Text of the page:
Love in Action
Martin Luther King spoke of Agape, a Greek principle for unselfish and altruistic love. King (1958) explains agape as:
“disinterested love. It is love in which the individual seeks not his/her own good, but the good of his/her neighbor. Agape does not begin by discriminating between worthy and unworthy people, or any qualities people possess. It begins by loving others for their sakes… It springs from the need of the other person… It is love in action. It is love seeking to preserve and create community. It is insistent on community even when one seeks to break. It is a willingness to sacrifice in the interest of mutuality and a willingness to go to any length to restore community…”
Love in action. What does that look like?
Bertrand Russell in “What I Believe” (1925) claimed: “the good life is one inspired by love and guided by knowledge” (p.20). I could not agree more with this statement. He further states, “Although both love and knowledge are necessary, love is in a sense more fundamental, since it will lead intelligent people to seek knowledge, in order to find out how to benefit those whom they love.” (21) With the premise that our lives are inspired by love and that there are multiple kinds of knowledge, and that we give value to its different forms, this statement beautifully encapsulates a philosophy of living that fits with Lovescaping and Dreamscaping, where different voices and different forms of knowledge are embraced.
Russell further expands upon the importance of community and a society that moves away from individualism. “We need rather a social than an individual conception of welfare.” (56) “The important point is that, in all that differentiates between a good life and a bad one, the world is a unity, and the man who pretends to live independently is a conscious or unconscious parasite”(59). This rejection of individualism is key in the discourse of love. Individualism is championed by capitalism, where the conception of community and for-the-greater-good are nonexistent. This premise is contra natura – an individual does not and cannot live in alienation from others. This is the greatest flaw of the system, and the cause of many of today’s world problems. If we were to embrace a more Ubuntu philosophy of life in which my wellbeing depends on your wellbeing and the wellbeing of all of those that surround us, our world would certainly be a very different place. Through a more just system that allows for participation and dialogue, we have the potential to change the world.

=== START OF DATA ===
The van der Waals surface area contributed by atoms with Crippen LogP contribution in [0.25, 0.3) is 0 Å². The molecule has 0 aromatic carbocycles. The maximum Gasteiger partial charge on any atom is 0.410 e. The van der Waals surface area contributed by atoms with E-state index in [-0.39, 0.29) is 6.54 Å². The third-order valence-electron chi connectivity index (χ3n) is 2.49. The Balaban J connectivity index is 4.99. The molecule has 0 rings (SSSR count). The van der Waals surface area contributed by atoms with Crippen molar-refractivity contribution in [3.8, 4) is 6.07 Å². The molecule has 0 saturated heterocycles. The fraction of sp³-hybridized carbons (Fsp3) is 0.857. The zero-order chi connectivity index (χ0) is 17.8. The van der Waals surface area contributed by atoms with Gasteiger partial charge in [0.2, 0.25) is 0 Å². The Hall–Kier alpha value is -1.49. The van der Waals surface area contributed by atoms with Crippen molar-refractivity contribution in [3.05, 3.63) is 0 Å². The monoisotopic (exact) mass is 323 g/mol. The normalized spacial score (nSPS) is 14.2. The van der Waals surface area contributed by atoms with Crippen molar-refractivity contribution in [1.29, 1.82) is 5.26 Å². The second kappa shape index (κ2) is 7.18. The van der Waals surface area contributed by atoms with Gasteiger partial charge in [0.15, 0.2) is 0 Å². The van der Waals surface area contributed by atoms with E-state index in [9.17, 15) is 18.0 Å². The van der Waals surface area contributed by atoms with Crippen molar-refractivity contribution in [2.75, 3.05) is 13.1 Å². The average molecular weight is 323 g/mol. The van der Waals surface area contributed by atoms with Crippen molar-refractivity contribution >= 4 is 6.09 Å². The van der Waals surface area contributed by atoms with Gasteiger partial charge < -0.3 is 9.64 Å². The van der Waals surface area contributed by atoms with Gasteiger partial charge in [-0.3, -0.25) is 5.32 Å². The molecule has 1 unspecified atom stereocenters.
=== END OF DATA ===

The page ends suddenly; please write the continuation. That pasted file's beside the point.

Fellow Lovescapers and Dreamscapers, what does love in action look like to you?